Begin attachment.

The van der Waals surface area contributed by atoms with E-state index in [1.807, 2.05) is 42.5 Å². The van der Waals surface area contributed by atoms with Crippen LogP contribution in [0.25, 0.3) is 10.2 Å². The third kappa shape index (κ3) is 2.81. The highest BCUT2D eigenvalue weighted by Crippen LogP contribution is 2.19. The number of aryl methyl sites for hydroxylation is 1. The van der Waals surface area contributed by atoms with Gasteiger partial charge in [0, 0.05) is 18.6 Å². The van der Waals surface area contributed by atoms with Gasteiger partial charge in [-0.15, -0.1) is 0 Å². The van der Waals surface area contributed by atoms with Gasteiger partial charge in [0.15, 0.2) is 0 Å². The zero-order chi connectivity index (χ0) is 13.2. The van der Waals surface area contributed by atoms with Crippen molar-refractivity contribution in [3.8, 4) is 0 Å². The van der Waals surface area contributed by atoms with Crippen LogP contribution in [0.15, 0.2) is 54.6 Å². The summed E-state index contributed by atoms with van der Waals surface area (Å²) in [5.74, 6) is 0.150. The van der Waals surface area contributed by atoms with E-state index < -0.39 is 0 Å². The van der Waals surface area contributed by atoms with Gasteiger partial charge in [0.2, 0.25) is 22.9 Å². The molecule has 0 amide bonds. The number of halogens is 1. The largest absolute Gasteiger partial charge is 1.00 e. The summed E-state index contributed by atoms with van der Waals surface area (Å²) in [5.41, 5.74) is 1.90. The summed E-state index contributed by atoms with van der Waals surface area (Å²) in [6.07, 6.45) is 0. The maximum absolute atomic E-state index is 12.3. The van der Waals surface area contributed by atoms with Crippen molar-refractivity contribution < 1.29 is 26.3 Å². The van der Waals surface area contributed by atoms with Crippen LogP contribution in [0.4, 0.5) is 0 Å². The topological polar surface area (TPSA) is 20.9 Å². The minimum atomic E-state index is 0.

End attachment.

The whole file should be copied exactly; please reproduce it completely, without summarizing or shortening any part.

The van der Waals surface area contributed by atoms with E-state index in [1.807, 2.05) is 42.5 Å². The van der Waals surface area contributed by atoms with Crippen LogP contribution in [0.25, 0.3) is 10.2 Å². The third kappa shape index (κ3) is 2.81. The highest BCUT2D eigenvalue weighted by Crippen LogP contribution is 2.19. The number of aryl methyl sites for hydroxylation is 1. The van der Waals surface area contributed by atoms with Gasteiger partial charge in [0, 0.05) is 18.6 Å². The van der Waals surface area contributed by atoms with Gasteiger partial charge in [-0.15, -0.1) is 0 Å². The van der Waals surface area contributed by atoms with Gasteiger partial charge in [0.15, 0.2) is 0 Å². The zero-order chi connectivity index (χ0) is 13.2. The van der Waals surface area contributed by atoms with Crippen molar-refractivity contribution in [3.8, 4) is 0 Å². The van der Waals surface area contributed by atoms with Crippen LogP contribution in [0.15, 0.2) is 54.6 Å². The summed E-state index contributed by atoms with van der Waals surface area (Å²) in [5.74, 6) is 0.150. The van der Waals surface area contributed by atoms with E-state index < -0.39 is 0 Å². The van der Waals surface area contributed by atoms with Gasteiger partial charge in [0.2, 0.25) is 22.9 Å². The molecule has 0 amide bonds. The number of halogens is 1. The largest absolute Gasteiger partial charge is 1.00 e. The summed E-state index contributed by atoms with van der Waals surface area (Å²) in [5.41, 5.74) is 1.90. The summed E-state index contributed by atoms with van der Waals surface area (Å²) in [6.07, 6.45) is 0. The maximum absolute atomic E-state index is 12.3. The van der Waals surface area contributed by atoms with Crippen molar-refractivity contribution < 1.29 is 26.3 Å². The van der Waals surface area contributed by atoms with Crippen LogP contribution in [0.4, 0.5) is 0 Å². The topological polar surface area (TPSA) is 20.9 Å². The minimum atomic E-state index is 0.